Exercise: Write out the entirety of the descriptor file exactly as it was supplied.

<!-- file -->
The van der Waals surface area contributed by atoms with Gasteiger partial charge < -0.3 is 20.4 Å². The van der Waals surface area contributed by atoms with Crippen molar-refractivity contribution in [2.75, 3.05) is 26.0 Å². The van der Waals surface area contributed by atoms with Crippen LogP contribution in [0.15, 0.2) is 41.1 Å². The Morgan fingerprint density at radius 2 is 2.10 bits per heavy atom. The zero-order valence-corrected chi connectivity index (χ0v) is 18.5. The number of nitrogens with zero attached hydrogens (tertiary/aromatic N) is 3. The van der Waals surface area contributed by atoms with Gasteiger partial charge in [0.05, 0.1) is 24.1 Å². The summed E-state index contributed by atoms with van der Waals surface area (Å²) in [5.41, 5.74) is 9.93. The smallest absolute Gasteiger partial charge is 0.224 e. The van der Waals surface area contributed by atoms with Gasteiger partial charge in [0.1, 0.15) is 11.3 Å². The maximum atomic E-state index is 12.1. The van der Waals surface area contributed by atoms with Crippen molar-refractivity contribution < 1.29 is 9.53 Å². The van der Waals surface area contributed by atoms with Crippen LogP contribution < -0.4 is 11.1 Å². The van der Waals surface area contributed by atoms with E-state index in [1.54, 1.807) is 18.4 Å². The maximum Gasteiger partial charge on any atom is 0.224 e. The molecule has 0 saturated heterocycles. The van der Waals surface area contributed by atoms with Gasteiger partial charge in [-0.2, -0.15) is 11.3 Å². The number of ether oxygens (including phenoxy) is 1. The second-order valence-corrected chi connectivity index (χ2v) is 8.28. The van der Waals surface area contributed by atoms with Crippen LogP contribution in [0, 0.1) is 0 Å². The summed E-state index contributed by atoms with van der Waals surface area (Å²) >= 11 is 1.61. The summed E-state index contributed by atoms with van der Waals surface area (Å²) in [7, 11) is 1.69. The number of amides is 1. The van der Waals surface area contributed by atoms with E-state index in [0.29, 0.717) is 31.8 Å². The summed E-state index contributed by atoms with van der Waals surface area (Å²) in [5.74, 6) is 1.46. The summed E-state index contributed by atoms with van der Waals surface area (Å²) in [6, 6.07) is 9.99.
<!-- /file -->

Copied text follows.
The van der Waals surface area contributed by atoms with Gasteiger partial charge < -0.3 is 20.4 Å². The van der Waals surface area contributed by atoms with Crippen molar-refractivity contribution in [2.75, 3.05) is 26.0 Å². The van der Waals surface area contributed by atoms with Crippen LogP contribution in [0.15, 0.2) is 41.1 Å². The Morgan fingerprint density at radius 2 is 2.10 bits per heavy atom. The zero-order valence-corrected chi connectivity index (χ0v) is 18.5. The number of nitrogens with zero attached hydrogens (tertiary/aromatic N) is 3. The van der Waals surface area contributed by atoms with Gasteiger partial charge in [0.05, 0.1) is 24.1 Å². The summed E-state index contributed by atoms with van der Waals surface area (Å²) in [5.41, 5.74) is 9.93. The smallest absolute Gasteiger partial charge is 0.224 e. The van der Waals surface area contributed by atoms with Gasteiger partial charge in [0.1, 0.15) is 11.3 Å². The maximum atomic E-state index is 12.1. The van der Waals surface area contributed by atoms with Crippen molar-refractivity contribution < 1.29 is 9.53 Å². The van der Waals surface area contributed by atoms with Crippen LogP contribution < -0.4 is 11.1 Å². The van der Waals surface area contributed by atoms with E-state index in [1.54, 1.807) is 18.4 Å². The maximum Gasteiger partial charge on any atom is 0.224 e. The molecule has 0 saturated heterocycles. The van der Waals surface area contributed by atoms with Gasteiger partial charge in [-0.2, -0.15) is 11.3 Å². The number of ether oxygens (including phenoxy) is 1. The second-order valence-corrected chi connectivity index (χ2v) is 8.28. The van der Waals surface area contributed by atoms with Crippen LogP contribution in [0, 0.1) is 0 Å². The summed E-state index contributed by atoms with van der Waals surface area (Å²) >= 11 is 1.61. The summed E-state index contributed by atoms with van der Waals surface area (Å²) in [7, 11) is 1.69. The number of amides is 1. The van der Waals surface area contributed by atoms with E-state index in [0.29, 0.717) is 31.8 Å². The summed E-state index contributed by atoms with van der Waals surface area (Å²) in [5.74, 6) is 1.46. The summed E-state index contributed by atoms with van der Waals surface area (Å²) in [6, 6.07) is 9.99.